180. ^ "Official Website of Penang Philharmonic". Pessoc.com. 23 December 2010. Retrieved 3 January 2011. 
  181. ^ woonviolincollections.com. woonviolincollections.com. Retrieved on 11 August 2011.
  182. ^ Lim, Serene (24 April 2015). "The good, bad and ugly of street artist Ernest Zacharevic's murals". Today. Retrieved 26 April 2015. 
  183. ^ asiarooms.com. "Penang Museums, Malaysia Travel Information, Penang Travel Guide". Asiarooms.com. Retrieved 3 January 2011. 
  184. ^ "Penang Art Gallery: Art Galleries and Museums in Penang Area, Malaysia". Penang.world-guides.com. Retrieved 3 January 2011. 
  185. ^ p-ramlee/gallery penang. P-ramlee.com. Retrieved on 11 August 2011.
  186. ^ "Made In Penang Interactive Museum :: 美因槟廊". www.madeinpenang.my. Retrieved 18 October 2016. 
  187. ^ "Penang Time Tunnel | The History Museum". penangtimetunnel.com. Retrieved 18 October 2016. 
  188. ^ "George Town Festival 2016 - GTF Programmes, Events & Performances in Penang world heritage". George Town Festival 2016. Retrieved 19 October 2016. 
  189. ^ hermes (16 August 2016). "Penang's George Town Festival grows up". The Straits Times. Retrieved 19 October 2016. 
  190. ^ "George Town Festival 2016 (August 1 – 31) - Penang's Most Popular Arts, Dance, Movies, and Music Event". penang.ws. Retrieved 19 October 2016. 
  191. ^ Tourism, Penang Global. "Penang Hot Air Balloon Fiesta 2016". Penang Hot Air Balloon Fiesta 2016. Retrieved 2016-10-20. 
  192. ^ II, Administrator. "Penang Hot Air Balloon Fiesta 2016". www.visitpenang.gov.my. Retrieved 2016-10-20. 
  193. ^ "A Sky of Stars: Penang Shines as a Sporting State". Penang Monthly. 1 April 2016. Retrieved 18 October 2016. 
  194. ^ "Nicol David International Squash Centre, Bukit Dumbar, Penang / Pulau Pinang". Retrieved 18 October 2016. 
  195. ^ "Stadiums in Malaysia (Penang City)". World Stadiums. Archived from the original on 27 March 2014. Retrieved 12 February 2016. 
  196. ^ "Nicol David International Squash Centre". Time Out Penang. Retrieved 18 October 2016. 
  197. ^ "Report on Educational and Social Characteristics of the Population 2010". Department of Statistics, Malaysia. https://www.statistics.gov.my/images/stories/files/LatestReleases/population/Summary_Findings_on_Education_%20and_Social_Characteristics_of_the_Population_2010.pdf.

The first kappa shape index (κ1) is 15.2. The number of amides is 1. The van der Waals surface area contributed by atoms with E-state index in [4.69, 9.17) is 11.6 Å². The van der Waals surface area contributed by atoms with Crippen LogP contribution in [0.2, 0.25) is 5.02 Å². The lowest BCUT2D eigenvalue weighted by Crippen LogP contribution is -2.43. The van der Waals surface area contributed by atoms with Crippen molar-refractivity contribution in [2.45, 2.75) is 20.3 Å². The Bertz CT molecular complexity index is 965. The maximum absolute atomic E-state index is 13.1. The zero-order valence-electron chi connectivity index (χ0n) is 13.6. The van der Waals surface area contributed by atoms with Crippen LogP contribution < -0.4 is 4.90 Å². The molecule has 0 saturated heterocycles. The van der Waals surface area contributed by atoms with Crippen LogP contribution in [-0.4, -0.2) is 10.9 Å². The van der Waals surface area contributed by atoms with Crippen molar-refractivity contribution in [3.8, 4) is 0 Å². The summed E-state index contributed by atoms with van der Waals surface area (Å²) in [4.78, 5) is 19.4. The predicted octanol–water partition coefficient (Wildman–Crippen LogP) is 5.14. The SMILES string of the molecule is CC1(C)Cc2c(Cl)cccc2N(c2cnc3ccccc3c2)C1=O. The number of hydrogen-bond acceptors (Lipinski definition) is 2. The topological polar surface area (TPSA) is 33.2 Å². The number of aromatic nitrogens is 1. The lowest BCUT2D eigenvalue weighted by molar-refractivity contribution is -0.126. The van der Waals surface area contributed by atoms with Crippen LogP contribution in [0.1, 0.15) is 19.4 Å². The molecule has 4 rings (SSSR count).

198. ^ "Universiti Sains Malaysia (USM)". Top Universities. 16 July 2015. Retrieved 18 October 2016. 
  199. ^ "Introduction" (in Malay and English). Penang Public Library Corporation. Archived from the original on 30 January 2016. Retrieved 30 January 2016. 
  200. ^ "Perpustakaan Cawangan (Libraries Branch)" (in Malay and English). Penang Public Library Corporation. Archived from the original on 30 January 2016. Retrieved 30 January 2016. 
  201. ^ "Penang to have first-ever school in hospital". NST Online. Retrieved 18 October 2016. 
  202. ^ "Getting back its mojo". The Economist. 13 August 2011. ISSN 0013-0613. Retrieved 18 October 2016. 
  203. ^ a b "Penang State Government". Penang.gov.my. Retrieved 3 January 2011. 
  204. ^ Criz, Penang-based blogger (19 June 2011). "The Official Launch of TimeOut Penang". Retrieved 26 February 2014. 
  205. ^ "Time Out Penang". Malaysia. Retrieved 26 February 2014. 
  206. ^ "The Legacy Of Penang Trishaw". www.penang-vacations.com. Retrieved 18 October 2016. 
  207. ^ Francis, Ric & Ganley, Colin: Penang trams, trolleybuses & railways: municipal transport history, 1880s–1963. Areca Books: Penang, 2006
  208. ^ Siow Yuen Ching. "Glorious days of Penang's trams". The Star. Malaysia. Retrieved 3 January 2011. 
  209. ^ a b "Penang – The Pearl of the Orient". Equator Academy of Art. Retrieved 27 July 2008. 
  210. ^ Siow Yuen Ching. "Rivalry 'caused inefficiency'". The Star. Malaysia. Retrieved 3 January 2011. 
  211. ^ Ng Su-Ann. "Commuters stage protest". The Star. Malaysia. Retrieved 3 January 2011. 
  212. ^ "Rapid Penang Information, Rapid Penang Reference Articles – FindTarget Reference". Reference.findtarget.com. Retrieved 3 January 2011. 
  213. ^ "Penang Hop-On Hop-Off". 
  214. ^ "Penang Hill train service to resume next year". Bernama. The Malaysian Insider. 6 October 2010. Archived from the original on 28 April 2015. Retrieved 3 January 2011. 
  215. ^ "Penang tourism: Promoting cycle lanes in urban heritage areas". The Sun. 24 January 2015. Retrieved 21 January 2016. 
  216. ^ "Bicycle Rentals". Penang State Government. Archived from the original on 21 January 2016. Retrieved 21 January 2016. 
  217. ^ "Pedal power can set a new benchmark of liveability in Penang - Star2.com". Star2.com. 29 April 2016. Retrieved 18 October 2016. 
  218. ^ Arnold Loh (27 June 2015). "Uber makes presence felt in Penang". The Star. Retrieved 21 January 2016. 
  219. ^ http://www.thestar.com.my/News/Nation/2015/04/16/First-LRT-project-in-Penang-next-year-Komtar-to-airport-line-supported-by-revamped-stage-bus-system/.  Missing or empty |title= (help)
  220. ^ "Keeping folk in the know - Community | The Star Online". www.thestar.com.my. Retrieved 19 October 2016. 
  221. ^ Loh, Arnold. "More rail access for Penang - Nation | The Star Online". Retrieved 19 October 2016. 
  222. ^ http://www.thestar.com.my/News/Nation/2015/08/15/Trams-making-comeback-under-RM27bil-Penang-plan/.  Missing or empty |title= (help)
  223. ^ http://www.straitstimes.com/asia/se-asia/penang-to-ease-islands-transport-woes.  Missing or empty |title= (help)
  224. ^ Looi Sue-Chern (25 January 2016). "After Ho Chi Minh, Yangon, let's have Hong Kong, says Lim". The Malaysian Insider. Archived from the original on 1 February 2016. Retrieved 30 January 2016. 
  225. ^ N. Trisha (28 January 2016). "First AirAsia plane flies in from Ho Chi Minh City". The Star. Retrieved 30 January 2016.